longed. You should have seen her
face! Daphne went off into rlples
"Explain, explain! " I cried.
"You know that other hat at Mme.
Esme's, the fifteen guinea one that I
Daphne's eyes were downcast and
her maner demure.
"The Duchess had it on," she said.
The Throne and Country.
A parent who evidently dlsap
approves ' of corporal punishment
wrote the teacher:
"Dear Miss Don't hit our John
nie. We never do it at home except
in self-defense." Sacred Heart Review.
1,1MB FOR BEETLES.
Flea-ksetles have la recent yea
been very destructive to young c&.
bage, radish and turnip pjants. To
bacco dust, applied freely, will usual.
Jy drive ths pest away. Plaster flavl
ered with Paris green, or slug-shot,
will also help In most cases. Llm
freely appHed will dispose ot th
radish, cas'sag and onion maggot.
CARE OF THE CHBRRT.
The cherry needs, but little prun.
Ing, and Is, In fact, easily injured by
cutting the main limbs. Such work
as is generally needed sliould be eon.
tned to thinning the trait spurs i
the top ot ths trees ana the ketilni
f the centre o'pn. The outside llabi
will droop more or less and this
chows that the trunk seeds ihtia.
The finest cherries are asually grews
n these under limbs la the deepest
shade and proves- that while the
cherry delights In a warm soli m
sunny slops It has a way of its ow
ot protecting the fruit and does not
require pruning 11k the pes.cn ao4
apple. Farmers' Home Journal,
Keep an eye on th currant and
gooseberry bushes. After th first
new leaves come, examlns th bushes
daily; and the moment yo see
currant worm, get busy. The sim
plest, best rmdy is a solution ot
one ounce ot fresh white hellebore Is
three gallons of water, sprinkled or
sprayed oa th bushes when th first
worms appear. Delay means disas
ter, for ths ravtnoss worms, left
unmolested a few days, will strip a
bush of all its follag. and lh j.
what avail Is ratmt? A secou?
brood ot th worms sometimes p-
pears, which nealtat a second
dose ot poison. Farmers'- Horn
BUTTER FAT SUBSTITUTES.
At th Nebraska station tests have
been mad to dtrmln whether or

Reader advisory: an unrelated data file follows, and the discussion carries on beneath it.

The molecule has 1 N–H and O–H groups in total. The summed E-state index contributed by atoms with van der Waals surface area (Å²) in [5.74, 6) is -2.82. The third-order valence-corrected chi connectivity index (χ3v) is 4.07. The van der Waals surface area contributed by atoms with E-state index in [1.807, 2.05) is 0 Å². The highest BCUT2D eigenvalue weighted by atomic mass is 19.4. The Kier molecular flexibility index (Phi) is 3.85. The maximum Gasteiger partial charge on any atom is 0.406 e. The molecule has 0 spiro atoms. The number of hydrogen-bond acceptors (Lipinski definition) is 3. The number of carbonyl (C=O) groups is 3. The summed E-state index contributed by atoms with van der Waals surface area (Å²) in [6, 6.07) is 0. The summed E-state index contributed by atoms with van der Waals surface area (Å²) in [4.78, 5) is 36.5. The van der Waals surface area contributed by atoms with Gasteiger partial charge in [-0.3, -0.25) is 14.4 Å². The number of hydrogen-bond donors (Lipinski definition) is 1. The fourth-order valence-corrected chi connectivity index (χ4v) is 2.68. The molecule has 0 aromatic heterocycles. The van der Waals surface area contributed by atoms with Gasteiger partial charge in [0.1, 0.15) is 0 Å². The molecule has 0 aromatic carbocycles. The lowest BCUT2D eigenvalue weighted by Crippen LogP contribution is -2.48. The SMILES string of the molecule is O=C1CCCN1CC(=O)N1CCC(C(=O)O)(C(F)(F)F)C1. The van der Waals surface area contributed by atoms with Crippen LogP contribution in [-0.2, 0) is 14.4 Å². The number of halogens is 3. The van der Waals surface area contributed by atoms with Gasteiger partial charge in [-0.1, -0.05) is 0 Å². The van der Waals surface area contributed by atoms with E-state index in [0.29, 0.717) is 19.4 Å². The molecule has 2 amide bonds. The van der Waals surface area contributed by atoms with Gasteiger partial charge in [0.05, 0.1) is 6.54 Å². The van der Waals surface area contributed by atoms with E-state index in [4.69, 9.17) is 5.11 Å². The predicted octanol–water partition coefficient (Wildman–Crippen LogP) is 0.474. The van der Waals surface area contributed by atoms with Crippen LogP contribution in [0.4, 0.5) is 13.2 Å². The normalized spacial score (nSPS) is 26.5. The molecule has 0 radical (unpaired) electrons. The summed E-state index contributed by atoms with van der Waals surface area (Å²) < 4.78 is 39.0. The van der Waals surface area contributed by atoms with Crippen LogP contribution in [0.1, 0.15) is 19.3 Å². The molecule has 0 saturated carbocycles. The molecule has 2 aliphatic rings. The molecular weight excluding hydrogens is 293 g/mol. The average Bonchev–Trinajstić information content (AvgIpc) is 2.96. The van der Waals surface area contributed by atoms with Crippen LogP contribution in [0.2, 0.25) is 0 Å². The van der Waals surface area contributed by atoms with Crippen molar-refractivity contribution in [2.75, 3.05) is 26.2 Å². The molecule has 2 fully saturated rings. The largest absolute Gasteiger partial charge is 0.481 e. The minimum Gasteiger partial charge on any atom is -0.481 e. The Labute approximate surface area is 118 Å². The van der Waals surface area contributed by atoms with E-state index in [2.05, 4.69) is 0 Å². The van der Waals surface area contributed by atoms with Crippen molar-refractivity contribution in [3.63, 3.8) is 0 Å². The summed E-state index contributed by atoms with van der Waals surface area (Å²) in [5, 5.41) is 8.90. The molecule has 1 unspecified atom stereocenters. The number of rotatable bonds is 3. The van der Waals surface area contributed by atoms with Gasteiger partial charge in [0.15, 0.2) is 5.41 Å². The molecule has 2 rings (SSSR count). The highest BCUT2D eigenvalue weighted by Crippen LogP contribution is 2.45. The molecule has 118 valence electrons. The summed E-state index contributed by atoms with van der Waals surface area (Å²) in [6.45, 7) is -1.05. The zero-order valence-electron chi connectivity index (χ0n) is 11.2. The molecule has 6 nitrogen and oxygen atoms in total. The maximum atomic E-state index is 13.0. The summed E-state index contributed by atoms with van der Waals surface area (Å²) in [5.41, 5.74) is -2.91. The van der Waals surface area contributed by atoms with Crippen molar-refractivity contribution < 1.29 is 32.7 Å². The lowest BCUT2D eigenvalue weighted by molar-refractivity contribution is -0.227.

cot corn oil could be substituted tor
the fat removed in skimming th
milk, but unsatisfactory results wer
It Is always well to teach the call
to eat bay and grain as soon as posil- ,
ble. With the dairy calf this grain
Tnfttur should consist ot equal parts
of cornmeal, wheat bran and Unseed
raesl. The salt shoal 1 sot be per
mitted to become fat, btt should b
maintained tn a thrifty, growing con
dition. A handful of th mlxtor
laced In. th feed trough before th
calf will soon get ft In the habit of
lbbllng at th grain and from then
ou It will tat more and .more each
day. Weekly Witness.
HOW TO 60W B KAN'S.
Everyon wants snaps, but most
farmers content themselves with on,
planting. . Th Refugee bean Is best
for early planting, as It la a little
more hardy than other. Later, plant
Valentls. Plant just anough tor
temporary supply, and as soon ts
these ar well up, plant .more and
keep this up till September. Then,
If you have a lot of green pods when
frost threatens, gather them and put
them In ston Jars In strong brine,
and you can sake them out sll win
ter and soak over night In fresh wster
and they ar just as good next day as
fresh ones, and you oan hare them
Plant Lkna bean Ip rows like
snaps and gather the green beans as
fast as ready. Do not let them ripes
for they will stop bearing, but it
regularly gathered as fast as ready,
they will bear all summer. Any sur
plus ot green beans can b dried tor
winter use and will be better than
ripe ones. Farmers' lom JounaL
A PLEA FOR THE LAWN.
How much mor attractive the
country homes would appear it
would see that the grass be kept
mowed closely with th$ lawnpwer,
not once or twice during the summer,,
but quite frequently! say every week
or two. Country people are usutllf
very busy throughout the summer
and fall months, but It a little special
effort Were made each and every one
t us could soon get our lawns in
such condition that thy would not
require a great amount of time or
labor to keep them green and velvety.
But the grass should be mowed fre
quently; If not the weeds grow rapid
ly, and eventually kill it out.
The Well-kept lawn, with It"
smooth green sod, a flower bed ot
two In some pretty design U.at meets
the fancy, a few climbing vfnes, som
roses, lilacs and other -shrubs make
even the most homely and unpreten
tious abode take on an allurement
and attractiveness that the fines'
architecture cannot Rive.
There Is everything In envlron-
' ment, and we owe It to ourselves a'"3
to our children to surround the hom
,with all that ts good ami true a': l
beautiful; and when we do, our 1'v"f
will be made much brlcbier'anJ I'-""
pier thereby. EIie Ked T-k, in t-1'
In .'It it, Fpi Ui';r.